Ensure you are up to date with local and national legal changes
One of the essentials for landlords staying abreast of the market is to be on top of rules and regulation changes which are introduced annually. And 2015 is no different.
At a local level, you need to know about initiatives typically introduced by local authorities:-
Local accreditation schemes
There are lots of these being introduced or already existing, and they’re worth joining. There are, for example, the London Rental Standard and the Essex Landlord Accreditation Scheme, and making sure you subscribe to these or similar schemes will help you stay legal in your area.
In some areas such as Newham, Manchester, Nottingham and Oxford, there are initiatives which either already exist, are being implemented, or are currently under consideration. These especially affect Homes in Multiple Occupation and mean you have to have a licence – however many rooms you let out individually.
A licence typically costs hundreds of pounds a year, or landlords are charged for a five-year period. You can’t let a property legally without one.
Local Housing Health and Safety rating system
This is quite complex to understand, partly as it is interpreted differently at local housing officer level. Basically a landlord has to rent a property which is safe for tenants to live in. It covers matters such as damp and mould, through to carpets which could cause slips and trips, especially if loose on the stairs.
Make sure you know what is required, and if you have a chance to talk to local housing officers at events they run for landlords or via accreditation schemes, this is a good way to ensure you’re aware of your obligations.
Nationally, changes such as the revised immigration checks coming in mean that, if you manage your properties yourself, you need to keep up to speed with what happens to the trial currently being carried out in the West Midlands.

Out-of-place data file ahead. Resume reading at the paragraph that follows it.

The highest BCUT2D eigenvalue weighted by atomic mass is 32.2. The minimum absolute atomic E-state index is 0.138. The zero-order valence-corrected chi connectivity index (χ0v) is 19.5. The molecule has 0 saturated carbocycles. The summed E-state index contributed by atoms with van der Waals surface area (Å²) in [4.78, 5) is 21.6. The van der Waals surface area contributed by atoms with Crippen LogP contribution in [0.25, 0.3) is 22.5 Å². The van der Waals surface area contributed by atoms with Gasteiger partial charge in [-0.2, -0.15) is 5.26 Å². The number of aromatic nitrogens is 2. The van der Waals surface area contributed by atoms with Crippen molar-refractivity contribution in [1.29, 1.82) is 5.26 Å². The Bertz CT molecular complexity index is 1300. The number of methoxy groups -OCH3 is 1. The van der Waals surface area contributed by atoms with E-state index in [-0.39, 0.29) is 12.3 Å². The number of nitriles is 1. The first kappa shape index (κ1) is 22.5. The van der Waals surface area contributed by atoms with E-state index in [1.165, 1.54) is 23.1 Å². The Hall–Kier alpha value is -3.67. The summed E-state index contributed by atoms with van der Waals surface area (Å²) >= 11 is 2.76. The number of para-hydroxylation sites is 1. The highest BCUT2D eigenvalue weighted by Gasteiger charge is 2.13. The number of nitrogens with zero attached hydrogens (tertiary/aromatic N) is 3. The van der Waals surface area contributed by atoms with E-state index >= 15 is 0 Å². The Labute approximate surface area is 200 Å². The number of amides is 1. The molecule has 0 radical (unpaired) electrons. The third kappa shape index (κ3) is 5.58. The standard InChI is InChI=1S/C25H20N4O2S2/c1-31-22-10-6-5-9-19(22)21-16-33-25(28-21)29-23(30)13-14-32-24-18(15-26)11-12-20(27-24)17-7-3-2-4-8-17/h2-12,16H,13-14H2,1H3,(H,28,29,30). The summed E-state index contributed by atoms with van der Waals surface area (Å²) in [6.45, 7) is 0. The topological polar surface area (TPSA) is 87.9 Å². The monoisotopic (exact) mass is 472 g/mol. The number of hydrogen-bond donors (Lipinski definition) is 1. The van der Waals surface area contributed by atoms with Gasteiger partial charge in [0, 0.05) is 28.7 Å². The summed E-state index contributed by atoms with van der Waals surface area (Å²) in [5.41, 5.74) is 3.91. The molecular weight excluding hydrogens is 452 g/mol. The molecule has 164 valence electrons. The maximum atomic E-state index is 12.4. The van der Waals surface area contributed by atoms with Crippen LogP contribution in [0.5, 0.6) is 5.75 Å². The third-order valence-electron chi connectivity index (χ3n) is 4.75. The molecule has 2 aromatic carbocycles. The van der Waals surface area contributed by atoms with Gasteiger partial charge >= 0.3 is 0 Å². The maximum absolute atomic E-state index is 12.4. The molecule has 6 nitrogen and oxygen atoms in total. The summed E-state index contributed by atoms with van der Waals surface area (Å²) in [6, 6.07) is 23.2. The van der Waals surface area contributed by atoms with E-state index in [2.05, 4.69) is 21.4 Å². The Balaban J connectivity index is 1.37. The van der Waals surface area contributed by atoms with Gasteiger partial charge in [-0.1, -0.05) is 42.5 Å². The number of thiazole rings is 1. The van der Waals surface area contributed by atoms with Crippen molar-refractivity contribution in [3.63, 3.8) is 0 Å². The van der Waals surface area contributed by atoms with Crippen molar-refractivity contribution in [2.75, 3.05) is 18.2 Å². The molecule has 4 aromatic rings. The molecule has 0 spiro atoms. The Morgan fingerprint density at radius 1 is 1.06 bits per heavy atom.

And if your properties are spread across the UK, it’s important to know what’s happening in Scotland, Wales and Northern Ireland as well as England – as the individual countries are rapidly developing different rules and regulations and introducing them at different times.
Finally, for landlords, keeping up with proposed housing policies for 2015’s May election is vital. Many new policies are being put forward, including proposals which will affect landlords and tenants.
These are directly proposed for the private rental sector (PRS), and include changing the rules on Section 21 to prevent retaliatory eviction, where a landlord evicts a tenant for, for example, asking for repairs. There are others that will affect how much you can increase your rent by through proposed ‘rent controls’, and some which even consider increasing Capital Gains tax.
All of these aspects can impact upon your decision to sell, expand or keep your property portfolio the same; as a result, it’s worth spending some time over the coming months to consider the risks and rewards of your property investment, so that you make sure 2015 is a good year for your property and portfolio.